Cold engine powers car with efficiency

A source of pollution free and intrinsically safe motive power becomes a practical reality after much effort. Tom Shelley reports.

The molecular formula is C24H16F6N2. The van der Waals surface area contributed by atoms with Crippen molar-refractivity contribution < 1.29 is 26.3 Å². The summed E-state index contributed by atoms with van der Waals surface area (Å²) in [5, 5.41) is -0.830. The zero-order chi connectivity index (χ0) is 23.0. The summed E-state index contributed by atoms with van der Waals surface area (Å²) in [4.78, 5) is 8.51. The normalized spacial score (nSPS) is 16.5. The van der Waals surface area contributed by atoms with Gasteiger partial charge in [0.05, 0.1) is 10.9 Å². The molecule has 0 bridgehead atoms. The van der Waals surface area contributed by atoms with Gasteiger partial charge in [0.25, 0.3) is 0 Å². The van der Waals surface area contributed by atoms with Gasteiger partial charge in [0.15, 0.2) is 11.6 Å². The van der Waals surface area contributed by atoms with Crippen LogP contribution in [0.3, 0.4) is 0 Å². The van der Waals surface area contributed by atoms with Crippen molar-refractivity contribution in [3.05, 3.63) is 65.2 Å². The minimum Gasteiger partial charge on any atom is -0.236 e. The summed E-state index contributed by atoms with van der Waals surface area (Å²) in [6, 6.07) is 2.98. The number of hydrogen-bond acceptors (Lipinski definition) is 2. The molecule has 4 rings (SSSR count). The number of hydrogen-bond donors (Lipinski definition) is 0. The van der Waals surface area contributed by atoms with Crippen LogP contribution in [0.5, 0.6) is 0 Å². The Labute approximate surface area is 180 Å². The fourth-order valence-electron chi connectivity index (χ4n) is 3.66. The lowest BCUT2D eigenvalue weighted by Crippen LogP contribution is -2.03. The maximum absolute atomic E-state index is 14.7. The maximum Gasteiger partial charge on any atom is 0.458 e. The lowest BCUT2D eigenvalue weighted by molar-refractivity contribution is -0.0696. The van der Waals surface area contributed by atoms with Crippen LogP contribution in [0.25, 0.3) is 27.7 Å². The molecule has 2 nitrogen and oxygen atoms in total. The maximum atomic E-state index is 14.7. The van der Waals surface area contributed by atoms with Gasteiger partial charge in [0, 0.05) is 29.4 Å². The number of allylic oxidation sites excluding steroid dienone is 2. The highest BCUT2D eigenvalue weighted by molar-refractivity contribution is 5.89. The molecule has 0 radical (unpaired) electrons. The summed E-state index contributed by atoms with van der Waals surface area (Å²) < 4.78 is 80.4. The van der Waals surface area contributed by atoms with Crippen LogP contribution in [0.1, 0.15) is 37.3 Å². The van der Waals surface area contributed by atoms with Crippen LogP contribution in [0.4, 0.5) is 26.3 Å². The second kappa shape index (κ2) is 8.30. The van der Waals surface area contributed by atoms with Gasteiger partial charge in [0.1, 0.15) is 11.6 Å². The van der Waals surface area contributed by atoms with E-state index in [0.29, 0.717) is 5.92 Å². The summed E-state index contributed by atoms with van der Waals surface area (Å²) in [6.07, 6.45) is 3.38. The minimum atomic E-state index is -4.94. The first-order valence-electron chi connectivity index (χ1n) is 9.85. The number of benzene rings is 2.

A car powered by liquid nitrogen may be seen cruising the streets of Bishops Stortford. Cylinder injection of a heat transfer fluid followed by liquefied gas has raised efficiency to a point where fuel costs are comparable with petrol, but, more importantly, without the pollution. As well as solving a problem which has long plagued all Rankine cycle engines, it leads to pollution-free vehicles without the associated cost and weight penalties incurred by batteries. They will also be intrinsically safe – a matter of great interest to the oil and gas industries. The idea of providing motive power from the boiling of a liquid and the subsequent expansion of a gas has been around since the end of the eighteenth century, steam power being the most obvious proponents. However, it still suffered from the problems of heat transfer which resulted in very poor thermal efficiencies. The only answer to this problem is to have machines the size of power stations. To give some idea of efficiencies, the most efficient steam locomotives ever built, the American Union Pacific 'Big Boys', are said to have attained 14% efficiency, while the best achieved in Britain was around 8 to 9%. Similar figures pertain to another idea kicked around for more than a few years – the running of cars on liquid nitrogen which is allowed to boil and expand using heat from the ambient environment. The two liquid nitrogen powered developments most prominent on the Web are one at the University of Washington, now abandoned, and one at the University of North Texas. The best, the latter, seems to have achieved power a car for 24km using 180litres of liquid nitrogen. Where all the liquid nitrogen engines to date have fallen down is that while they make use of the expansion effect of liquid nitrogen's boiling at 77°K, they fail to make full use of the expansion of that gas from 77°K to ambient 300°K, and keep it at ambient as it expands. The efficiency of a heat engine depends on the difference between source and sink temperatures being as far apart as possible. Failure to keep the temperature of the gas up during expansion results in a heat engine which is less than optimally efficient. A particular difficulty with nitrogen is that, typical of gases in general, it is a good thermal insulator, making it difficult to transfer heat into the gas unless it is turbulent. One solution suggested by the University of Washington was to make an engine using a lot of small cylinders, each only 10mm across but with a 100mm stroke. Another of its ideas required building a radiator into the cylinder head, and another, a 110kg external heat exchanger. The University of North Texas suggests injecting a hydraulic fluid into the cylinder along with the nitrogen, in order to provide an internal source of heat and also lubrication. The University does not seem to have ever either tried or developed this, but in making the suggestion in a paper published in November 2001, the team put its fingers on the breakthrough which Peter Dearman has been exploiting . His engine is two stroke. The induction stroke starts by drawing in the heat exchange fluid, which, in his case, is a conventional mix of ethylene glycol based car anti-freeze and water. Liquid nitrogen is then injected from a separate nozzle (if it was injected simultaneously, the liquid nitrogen would freeze the heat transfer fluid as it entered, blocking the injection port). The heat transfer fluid possesses sufficient heat capacity to both boil the liquid nitrogen and heat it all the way up to ambient temperature. The pressure pushes the piston down and, as it does so, it absorbs more heat from the heat transfer fluid, maintaining its temperature at ambient. At bottom dead centre, the exhaust valve opens, and the expanded nitrogen and heat transfer fluid are allowed to escape. Before reaching the atmosphere, the mixture passes through a separator to recover the heat transfer fluid which then passes through a radiator to warm it up to ambient ready for the next cycle. The prototype 400cc single-cylinder engine has been fitted into a Ford Orion. Dearman says that it allows the car to be driven at up to 20mph and achieves a mileage of 1mile/litre. At a cost from Air Products of 10p/litre, this allows the car to achieve a similar fuel cost per mile to that achieved using petrol. He expects a new two cylinder engine he is building to raise maximum speed to 40 mph. Judging by the working engine model shown on his stand at the British Invention Show, held at London's Barbican Exhibition Centre, it looks relatively simple and inexpensive to make being made from aluminium alloys. This contrasts with conventional battery electric cars which tend to cost more than twice as much as their conventional IC equivalents, and require additional expenditure of around £100 per month in order to lease the batteries. Furthermore, should the World suddenly turn to battery electric cars in a big way, there is insufficient nickel to give them all either nickel cadmium or nickel hydride batteries. Alternative lead acid batteries are too heavy, and lithium based batteries are too expensive. The other big advantage of liquid hydrogen powered engines over other alternatives is that they are not only totally clean, but intrinsically safe. This inspired great enthusiasm from one of the judges at the show, who happens to work for a company with heavy commitments in the oil and gas industry. It was probably this factor which helped Dearman win both the Gold award in the industrial category and the Invention of the Year title. The other niche market that Dearman had already identified is the underground mining industry, which currently uses either electric or diesel motive power, as appropriate. Liquid nitrogen would offer considerable operating advantages over both. And for those environmentally oriented, liquid nitrogen engines, being made of aluminium, are easy to recycle, unlike nickel cadmium batteries. Design Pointers •The liquid nitrogen engine is completely pollution free •It offers an end to life recycling problems •It is much more efficient than previous liquid nitrogen engines. Running costs of prototype engine being comparable to existing petrol engines •Capital cost of manufacture looks to be low, very much less than for battery electric or fuel cell alternatives